Juvenal is one of the greatest satirists in the literary tradition. An examination of the poet’s influence on writers of generations succeeding his own bears out such an assessment. Often imitated, and even more frequently quoted, Juvenal has been venerated as one of the founding practitioners of satire and one of the most penetrating commentators on the human condition. His stance is that of the “angry” satirist who is driven to expression by a sense of indignation at the corruption he sees around him.
Juvenal’s poems are rich in lurid description and vituperative rhetoric. The angry persona he adopts in his poems has spawned a tradition of satire that has run for nearly two thousand years through European literature. Perhaps more than any other figure, he is the source of inspiration for perhaps the greatest of English satirists, Jonathan Swift.
Writing at the height of the Roman Empire, Juvenal’s principal target is the city of Rome and its inhabitants. Born during the reign of Nero, he lived under nine other emperors, including the tyrannical Domitian, of whom he was especially critical. In addition to the court of the emperors, he turns his critical gaze on the Roman nobility, a host of professions, as well as ordinary citizens, whose lives he sees being wasted in the vain pursuit of pleasure and wealth. As succeeding generations have noted, the failings he exposes are not unique to the Roman Empire: avarice, sycophancy, lewdness, treachery, and self-centeredness exist in every society, and Juvenal’s satires speak to readers of any age who can see the analogies between the satirist’s times and their own.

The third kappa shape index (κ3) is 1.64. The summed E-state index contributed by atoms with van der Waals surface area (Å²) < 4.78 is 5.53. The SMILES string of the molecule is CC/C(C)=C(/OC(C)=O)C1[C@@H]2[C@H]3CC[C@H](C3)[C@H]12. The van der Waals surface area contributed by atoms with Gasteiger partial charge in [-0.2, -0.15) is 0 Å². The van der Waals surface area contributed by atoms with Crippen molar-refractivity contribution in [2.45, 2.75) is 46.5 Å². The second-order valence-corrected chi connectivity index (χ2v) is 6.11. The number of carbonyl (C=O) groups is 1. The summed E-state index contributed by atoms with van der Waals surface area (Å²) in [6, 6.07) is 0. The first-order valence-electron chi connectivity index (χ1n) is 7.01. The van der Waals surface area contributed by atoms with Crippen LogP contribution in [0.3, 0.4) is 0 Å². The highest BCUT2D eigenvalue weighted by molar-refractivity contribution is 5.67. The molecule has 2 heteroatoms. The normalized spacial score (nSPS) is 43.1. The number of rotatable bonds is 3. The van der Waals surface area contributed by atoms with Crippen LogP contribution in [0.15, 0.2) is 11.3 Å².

Juvenal was born in Aquinum, southeast of Rome, and may have worked in minor governmental positions, perhaps abroad in Egypt for a time. Few facts about him have survived outside those provided by his own writings, although a biography written in the fourth century indicates that he was the son of a freedman and had practiced rhetoric until middle age for his own amusement—perhaps until he took up poetry. He was clearly well-versed in both Greek and Latin literature and mythology, to which he constantly alludes. His favorite genre appears to have been epic, as he writes in hexameters and uses many words and phrases from Vergil’s Aeneid. As far as satire is concerned, he tells readers in his opening lines that he models himself on Lucilius, who was renowned for his outspokenness and fearless attacks on powerful men.
Juvenal’s pictures of life in Rome are colorful and brilliantly observed. He is the master of the telling detail and the piquant metaphor, all deployed in the service of skewering those whom he targets. He resents the growing power of the moneyed classes, the traders, and the freedmen and the displacement of traditional Roman centers of power. He disapproves of the softening influences of Greek and Eastern cultures and the vices they introduce into the hardy and self-reliant Roman character that had made the empire great. He despises the Roman aristocracy for its weakness and degeneracy and for its abandonment of the patron-client relationship in favor of naked self-interest. Last but by no means least, he presents himself as revolted by men who do not behave as men should, but have adopted womanly ways and, conversely, women who have abandoned Roman ideals of modesty and chastity and who take on masculine roles, such as that of gladiator in the arena.
Juvenal explains his choice of medium in his first satire. Having no desire to rewrite old plays or endless epics, and having seen a barber become wealthier than a patrician and a social-climbing Egyptian advance himself at the expense of the Romans, he declares that “it is difficult not to write satires.” His writing was little appreciated during his lifetime. Indeed, his satires disappeared for several centuries. Rediscovered, Juvenal was esteemed as an epigrammatist and social historian because of his vivid pictures of Roman life. Sixteen satires, totaling 3,775 lines, make up the total preserved work of Juvenal. The poems vary in length from the little more than sixty lines of the unfinished satire 16, which deals with the prerogatives of a soldier, to the 661 lines of satire 6, directed against women, a poem that is long enough to fill a papyrus roll.
(The entire section is 1765 words.)